The focus of recent political dialogue has been Morrison’s attempt to make national security a key issue by arguing Albanese and the opposition are weak on the issue and likely to sell out to China. This is a ludicrous strategy by the government, arguing without foundation that Albanese is really a “puppet” of the Chinese. Both the current and an important past head of the Australian Security Intelligence Organisation have warned the government of the dangers of this strategy, which is clearly against our national interests. More broadly, Defence Minister Peter Dutton has been warmongering again, warning without evidence of the threat of a war with China. This is nothing more than a scare campaign, with unfortunate echoes of John Howard’s children overboard creation.

The attempt by Morrison to wedge Albanese on national security reeks of hypocrisy, too, given that climate change is the most important and urgent national and international security issue and the government has an inadequate policy response and undefined pathway to a low-emissions Australia.

Despite Morrison’s attempt to call differences between the Coalition and Labor on China, there is actually little difference and significant bipartisanship on many issues with the Chinese  as we saw with the recent incident of the Chinese ship aiming a laser at one of our surveillance aircraft. Both sides agreed on the nature of our response.

Common sense would suggest that Australia needs an effective working relationship with China but the government and their media mates go all out with accusations of Albanese being an “appeaser”. How counterproductive.

By comparison, a mere few are prepared to draw attention to what has been the “Americanisation of our politics” – particularly in terms of money, divisive attitudes and character assassinations that carry sustained echoes of Trump.

Beyond this, Morrison is attempting to build on his government’s poll perception as a “better economic manager” – again by simply asserting that Albanese and Labor cannot be trusted to run the economy. Morrison is likely to offer another suite of personal tax cuts, even though these would seriously add to inequality, are not affordable, will not trickle down and ignore that there are more cost-effective means of stimulating the economy, as we have seen with the coronavirus supplement and affordable housing.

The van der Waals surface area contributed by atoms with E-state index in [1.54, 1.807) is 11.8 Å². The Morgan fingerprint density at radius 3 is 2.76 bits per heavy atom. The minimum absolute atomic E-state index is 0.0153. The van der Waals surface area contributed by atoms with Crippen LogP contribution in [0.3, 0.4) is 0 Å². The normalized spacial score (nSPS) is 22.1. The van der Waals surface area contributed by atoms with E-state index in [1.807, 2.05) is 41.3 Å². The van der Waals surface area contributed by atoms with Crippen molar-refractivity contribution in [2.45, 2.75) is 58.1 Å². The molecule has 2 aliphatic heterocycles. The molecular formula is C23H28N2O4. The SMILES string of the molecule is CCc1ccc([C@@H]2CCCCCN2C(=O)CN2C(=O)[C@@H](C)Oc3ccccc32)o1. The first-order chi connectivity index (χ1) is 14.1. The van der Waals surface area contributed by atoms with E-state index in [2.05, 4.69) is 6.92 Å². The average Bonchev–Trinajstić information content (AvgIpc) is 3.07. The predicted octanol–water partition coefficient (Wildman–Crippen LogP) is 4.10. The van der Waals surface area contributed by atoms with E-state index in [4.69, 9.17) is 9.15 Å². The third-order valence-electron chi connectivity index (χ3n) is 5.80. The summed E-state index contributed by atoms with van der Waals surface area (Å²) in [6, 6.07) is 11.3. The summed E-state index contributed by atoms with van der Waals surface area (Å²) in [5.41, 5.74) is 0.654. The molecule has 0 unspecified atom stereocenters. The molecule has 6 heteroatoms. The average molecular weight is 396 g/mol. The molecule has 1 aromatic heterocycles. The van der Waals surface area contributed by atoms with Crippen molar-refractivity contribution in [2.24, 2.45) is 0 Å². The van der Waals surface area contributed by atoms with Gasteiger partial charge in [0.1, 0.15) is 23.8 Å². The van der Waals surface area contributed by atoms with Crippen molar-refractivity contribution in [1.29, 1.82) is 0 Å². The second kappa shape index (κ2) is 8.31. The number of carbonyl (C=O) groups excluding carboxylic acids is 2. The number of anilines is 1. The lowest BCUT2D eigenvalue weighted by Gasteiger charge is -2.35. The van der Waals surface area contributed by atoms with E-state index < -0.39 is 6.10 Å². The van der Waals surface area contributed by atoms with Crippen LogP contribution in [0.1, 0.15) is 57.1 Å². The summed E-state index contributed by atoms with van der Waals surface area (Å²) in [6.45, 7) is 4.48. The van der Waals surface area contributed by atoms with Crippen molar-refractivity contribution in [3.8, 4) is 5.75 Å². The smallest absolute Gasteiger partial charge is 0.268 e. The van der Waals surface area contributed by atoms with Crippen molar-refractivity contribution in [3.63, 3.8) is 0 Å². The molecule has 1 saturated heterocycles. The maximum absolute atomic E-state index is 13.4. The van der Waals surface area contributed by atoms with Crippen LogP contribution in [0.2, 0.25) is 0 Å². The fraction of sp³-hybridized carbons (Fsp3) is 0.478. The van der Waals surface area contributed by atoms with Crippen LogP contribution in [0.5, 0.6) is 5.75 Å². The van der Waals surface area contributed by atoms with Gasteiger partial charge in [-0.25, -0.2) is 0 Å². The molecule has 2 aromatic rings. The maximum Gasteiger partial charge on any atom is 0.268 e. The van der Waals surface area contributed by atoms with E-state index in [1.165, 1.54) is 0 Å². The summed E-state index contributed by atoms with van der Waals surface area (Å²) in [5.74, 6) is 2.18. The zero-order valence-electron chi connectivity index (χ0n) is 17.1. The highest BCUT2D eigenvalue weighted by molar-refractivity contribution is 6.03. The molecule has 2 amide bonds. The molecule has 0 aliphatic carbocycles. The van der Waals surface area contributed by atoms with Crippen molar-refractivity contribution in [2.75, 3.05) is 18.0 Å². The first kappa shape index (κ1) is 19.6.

With Labor having led in the polls on a two-party-preferred basis fairly consistently since the last election, Morrison is desperate to paint himself and his government as the underdogs going into this one. However, his main problem is the “It’s Time” factor, after nine years and three terms. Voters will be tempted to say “enough is enough” and give the other side a go.

The Coalition is showing signs of being tired in the job, with some disunity and the collapse of discipline. There are important policy and personality tensions between Coalition partners, there are members and senators crossing the floor on key votes, there are some leadership tensions in both parties, and there is a breakdown between the Liberal parliamentary party and the organisation over preselections in New South Wales, a state in which they will need to perform well in order to retain government.

One issue likely to dominate the election, but for which none of the players seem prepared to propose a solution, is the rapidly rising costs of living. Many voters have found their wages and incomes constrained and the insecurity of their jobs increasing. Inflation is accelerating and the Reserve Bank has admitted it may need to raise interest rates this year – some in the market are predicting the central bank will do this two or three times.

This could have a devastating effect on home owners as well as those hoping to buy a home when a significant proportion of borrowers have borrowed more than they can actually afford. Supply-chain disruptions and labour market pressures are also compounding the inflation situation – with little chance of early relief.

In all this, the average voter is naturally bewildered, with honesty and policy substance the likely first casualties of what is shaping up as a particularly dirty, dishonest and increasingly shrill election campaign.

This article was first published in the print edition of The Saturday Paper on February 26, 2022 as "Battle for the centre".

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John Hewson is a professor at the ANU Crawford School of Public Policy and former Liberal opposition leader.